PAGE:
Nobl Coffee Takes New England by Cold Brew Storm
Two years ago, Connor Roelke started Nobl coldbrew and Nitro cold-brew coffee without having perfected either. Still, he chose a name to represent an elevated product with higher quality and more commitment than that of any competitor. The irony would be thick save that Roelke, now 24, has seen Nobl through no matter the work necessary—like learning to make amazing cold-brew in a single night—but that’s a story we’ll come back to.
Today, after industrial kitchen stints and a brief Newmarket, New Hampshire storefront, Nobl’s headquarters are in Exeter, complete with 2,000 gallons of brewing capacity, a walk-in refrigerator, sack upon sack of fresh roast, and canisters of nitrogen to match. The industrial space enables Roelke’s small but devoted team of fellow twenty-somethings to create multiple single-batch cold-brews and Nitro coldbrews to fill repeat orders for cafes and vendors in Maine, Vermont, Rhode Island, New Hampshire, Massachusetts, and Connecticut.
To each customer, Nobl provides a kegerator, the last (though optional) step in dispensing a product that dares any comparison to iced coffee. But if not hot-brewed then cooled, what is cold-brew? In Roelke’s words, it’s “fundamentally simple”: ground coffee soaked in cold water, creating a smooth finish that is low in acidity and bitterness. So what’s to love about Nobl’s cold-brew? To answer this, let’s compare cold-brew processes.
Generic cafe’s process: Soak roast in a bucket of cold water, leave overnight (usually under a counter for sake of room), then drain into smaller containers and refrigerate.
Nobl’s process: Soak roast in refrigerator to create a crisper flavor profile, drain, then seal and flush with nitrogen to lessen oxidation (thereby avoiding that ‘old coffee’ taste) before storing in kegs.
To create its Nitro cold-brew, Roelke’s team further nitrogenizes select brews, infusing the high pressured gas into each keg. And because nitrogen doesn’t dissolve as much as carbon dioxide does in soda, the release of its low solubility point crafts coffee so silky smooth that it’s as if it carries cream and sugar, but without the thick sweetness masking the coffee’s profile.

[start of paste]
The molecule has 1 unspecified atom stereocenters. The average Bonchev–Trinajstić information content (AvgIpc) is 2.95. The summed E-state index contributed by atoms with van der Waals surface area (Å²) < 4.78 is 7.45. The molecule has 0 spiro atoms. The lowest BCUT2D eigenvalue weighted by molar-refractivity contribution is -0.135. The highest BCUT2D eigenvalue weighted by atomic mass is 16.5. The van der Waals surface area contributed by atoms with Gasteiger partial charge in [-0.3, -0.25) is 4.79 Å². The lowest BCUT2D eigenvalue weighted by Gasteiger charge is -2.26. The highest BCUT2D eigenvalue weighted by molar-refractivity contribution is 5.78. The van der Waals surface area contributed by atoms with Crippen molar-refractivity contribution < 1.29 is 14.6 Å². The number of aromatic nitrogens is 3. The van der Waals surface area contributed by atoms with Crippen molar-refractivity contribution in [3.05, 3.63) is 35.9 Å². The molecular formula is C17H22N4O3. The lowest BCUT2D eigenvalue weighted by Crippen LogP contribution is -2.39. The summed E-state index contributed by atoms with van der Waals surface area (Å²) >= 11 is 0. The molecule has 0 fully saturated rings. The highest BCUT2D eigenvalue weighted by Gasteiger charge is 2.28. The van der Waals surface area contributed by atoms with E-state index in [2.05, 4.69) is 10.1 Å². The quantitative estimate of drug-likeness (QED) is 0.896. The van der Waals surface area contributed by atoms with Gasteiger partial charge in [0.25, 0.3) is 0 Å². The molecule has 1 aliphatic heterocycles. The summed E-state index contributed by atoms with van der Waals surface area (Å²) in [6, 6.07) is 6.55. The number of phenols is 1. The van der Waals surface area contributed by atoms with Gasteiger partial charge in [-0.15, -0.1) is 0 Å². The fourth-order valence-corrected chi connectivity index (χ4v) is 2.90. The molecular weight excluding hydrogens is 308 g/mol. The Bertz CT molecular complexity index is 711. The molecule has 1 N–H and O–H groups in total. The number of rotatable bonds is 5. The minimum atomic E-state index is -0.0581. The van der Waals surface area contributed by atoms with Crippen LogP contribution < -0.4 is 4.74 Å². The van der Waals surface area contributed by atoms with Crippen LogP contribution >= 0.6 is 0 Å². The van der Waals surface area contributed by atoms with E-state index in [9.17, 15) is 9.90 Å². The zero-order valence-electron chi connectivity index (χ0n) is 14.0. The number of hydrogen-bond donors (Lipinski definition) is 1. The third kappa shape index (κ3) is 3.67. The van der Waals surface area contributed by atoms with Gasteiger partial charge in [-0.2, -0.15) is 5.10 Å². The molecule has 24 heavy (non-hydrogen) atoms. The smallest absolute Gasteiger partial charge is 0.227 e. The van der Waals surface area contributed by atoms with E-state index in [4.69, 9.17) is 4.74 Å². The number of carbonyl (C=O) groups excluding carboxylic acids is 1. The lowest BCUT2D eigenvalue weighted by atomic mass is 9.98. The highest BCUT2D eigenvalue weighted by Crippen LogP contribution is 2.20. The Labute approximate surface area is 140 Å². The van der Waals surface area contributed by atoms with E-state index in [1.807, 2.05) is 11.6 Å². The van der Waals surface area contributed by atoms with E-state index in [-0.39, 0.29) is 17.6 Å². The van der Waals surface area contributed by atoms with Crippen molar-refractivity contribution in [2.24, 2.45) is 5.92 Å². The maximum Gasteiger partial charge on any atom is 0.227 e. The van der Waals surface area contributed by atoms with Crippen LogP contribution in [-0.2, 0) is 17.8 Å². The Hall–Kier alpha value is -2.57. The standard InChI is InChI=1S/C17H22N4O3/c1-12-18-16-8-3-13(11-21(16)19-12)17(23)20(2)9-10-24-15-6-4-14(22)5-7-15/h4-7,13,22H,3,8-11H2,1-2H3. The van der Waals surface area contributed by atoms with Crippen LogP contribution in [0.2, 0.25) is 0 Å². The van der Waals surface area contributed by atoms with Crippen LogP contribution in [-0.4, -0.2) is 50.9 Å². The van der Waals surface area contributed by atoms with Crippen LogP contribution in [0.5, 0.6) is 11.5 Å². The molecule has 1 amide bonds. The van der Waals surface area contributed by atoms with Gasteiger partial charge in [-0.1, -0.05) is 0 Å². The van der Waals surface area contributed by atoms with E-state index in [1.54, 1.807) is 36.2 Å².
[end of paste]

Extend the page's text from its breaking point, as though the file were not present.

And although Nitro cold-brew fares quite well by travel mug, fans like using a glass to capture the full effect of its drafted frothiness, a fine libation experience that some compare to the black and tan of Guinness. Detractors say the label is hype and the stout-effect a trick of the draft pull, to which Roelke quickly and maybe expectedly replies, “It’s not just a gimmick,” but he means it: “A cup and lid doesn’t do it justice.”
In fact, Nobl’s Nitro cold-brew is so popular that not only are cafes replacing iced coffee with it, but a variety of roasters, like Portland’s Coffee By Design and Bedford’s Flight Coffee Co., are working with Nobl to create unique editions of cold-brew and Nitro cold-brew. And eateries like Newmarket’s The Stone Church and The Oakhouse are offering Nobl on draft and even in specialty drinks.
Before all this, Roelke thought he would go into beer brewing. But then, while attending UNH, he simultaneously recognized the oversaturation of the craft beer industry and the buzz of something on the west coast: cold-brew. He loved coffee, and brew-craft already intrigued him, so why not combine them? He’d pitch a business plan and make it work, even if that meant turning an idea into a product overnight, literally. Two years after his overnight third place in UNH’s College of Business & Economic’s 2015 P.J. Holloway Prize Competition, Roelke has settled the eye of Nobl’s New England storm in Exeter. Up ahead? The forecast shows ready-to-drink skies. Look for Nobl coming soon to a grocer near you.